This Sunday marks Herman Melville’s 202nd birthday, and I decided to honor him by looking through a scholarly book of his correspondence to find something noteworthy to write about (beyond, of course, his passionate love letter to Nathaniel Hawthorne). Why, how do you celebrate birthdays?
While much of the correspondence involved either fairly dry logistics or arguments for larger advances, my favorite letter was one Melville sent to his Evart A. Duyckinck, an editor at Wiley & Putnam, in response to Duyckinck’s suggestion that he write a review of a book called The Romance of Yachting: Voyage the First, by Joseph C. Hart.
“What the deuce does it mean?” Melville begins the letter. “Here’s a book positively turned wrong side out, the title page on the cover, an index to the whole in more ways than one.” He goes on to criticize the book for its many digressions, which include “extracts from the Log Book of Noah’s Ark.”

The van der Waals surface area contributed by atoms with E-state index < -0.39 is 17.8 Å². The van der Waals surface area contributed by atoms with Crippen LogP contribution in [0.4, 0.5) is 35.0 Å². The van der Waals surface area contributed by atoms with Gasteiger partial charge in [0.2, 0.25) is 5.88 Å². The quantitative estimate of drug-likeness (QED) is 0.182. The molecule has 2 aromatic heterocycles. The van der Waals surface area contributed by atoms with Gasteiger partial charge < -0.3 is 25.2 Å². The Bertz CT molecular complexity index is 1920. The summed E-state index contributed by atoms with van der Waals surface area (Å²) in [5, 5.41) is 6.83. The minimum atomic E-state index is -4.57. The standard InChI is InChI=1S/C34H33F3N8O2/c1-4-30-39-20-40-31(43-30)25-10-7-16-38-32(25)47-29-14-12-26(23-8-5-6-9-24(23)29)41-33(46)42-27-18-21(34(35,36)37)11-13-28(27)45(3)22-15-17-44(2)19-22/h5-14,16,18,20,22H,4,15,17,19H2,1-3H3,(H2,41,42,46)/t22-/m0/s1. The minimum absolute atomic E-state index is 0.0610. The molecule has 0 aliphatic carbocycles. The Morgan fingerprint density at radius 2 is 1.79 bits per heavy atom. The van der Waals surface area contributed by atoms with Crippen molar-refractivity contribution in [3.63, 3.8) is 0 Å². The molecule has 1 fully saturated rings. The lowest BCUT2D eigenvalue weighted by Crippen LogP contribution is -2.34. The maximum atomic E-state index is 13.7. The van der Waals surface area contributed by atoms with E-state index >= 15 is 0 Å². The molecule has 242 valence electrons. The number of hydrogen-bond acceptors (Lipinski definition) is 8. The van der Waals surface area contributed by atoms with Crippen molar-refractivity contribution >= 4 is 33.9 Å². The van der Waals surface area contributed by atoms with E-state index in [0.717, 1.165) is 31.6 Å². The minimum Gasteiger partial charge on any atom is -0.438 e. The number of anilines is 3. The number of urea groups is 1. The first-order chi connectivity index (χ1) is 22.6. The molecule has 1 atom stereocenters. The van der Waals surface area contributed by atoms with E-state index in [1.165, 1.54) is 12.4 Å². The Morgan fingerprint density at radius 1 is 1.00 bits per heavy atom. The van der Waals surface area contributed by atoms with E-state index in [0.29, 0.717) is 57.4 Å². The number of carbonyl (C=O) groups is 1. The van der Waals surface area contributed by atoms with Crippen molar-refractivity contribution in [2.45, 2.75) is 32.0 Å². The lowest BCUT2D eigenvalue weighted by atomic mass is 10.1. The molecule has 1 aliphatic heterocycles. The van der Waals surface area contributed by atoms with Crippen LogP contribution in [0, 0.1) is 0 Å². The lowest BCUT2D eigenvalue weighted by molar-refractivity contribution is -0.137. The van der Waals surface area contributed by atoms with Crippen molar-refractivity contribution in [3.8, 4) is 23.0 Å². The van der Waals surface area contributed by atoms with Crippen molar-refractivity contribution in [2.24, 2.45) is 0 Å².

Having read Moby-Dick, this sounds like the kind of thing that Melville would be extremely into, but maybe he felt like length maritime digressions were his thing, and resented Hart’s encroachment? “You have been horribly imposed upon, My Dear Sir. The book is no book, but a compact bundle of wrapping paper,” he writes.
And: “What great national sin have we committed to deserve this infliction?”
And my personal favorite: “[O]n my conscience, the book is an abortion, the mere trunk of a book, minus head arm or leg.”
This letter could be plucked from the DMs of two salty Book Twitter people who will publicly tweet something like “Wondering if I’m the only one who thinks that one popular book is actually kind of an abortion 👀” Plus ça change!
Melville declines to write a review, out of sympathy for the author: “What has Mr. Hart done that I should publicly devour him? — I bear that hapless man, no malice. Then why smite him? And as for glossing over his book with a few commonplaces, — that I can not do.”
So for anyone who bemoaning the lack of negative book reviews these days, blame Herman Melville!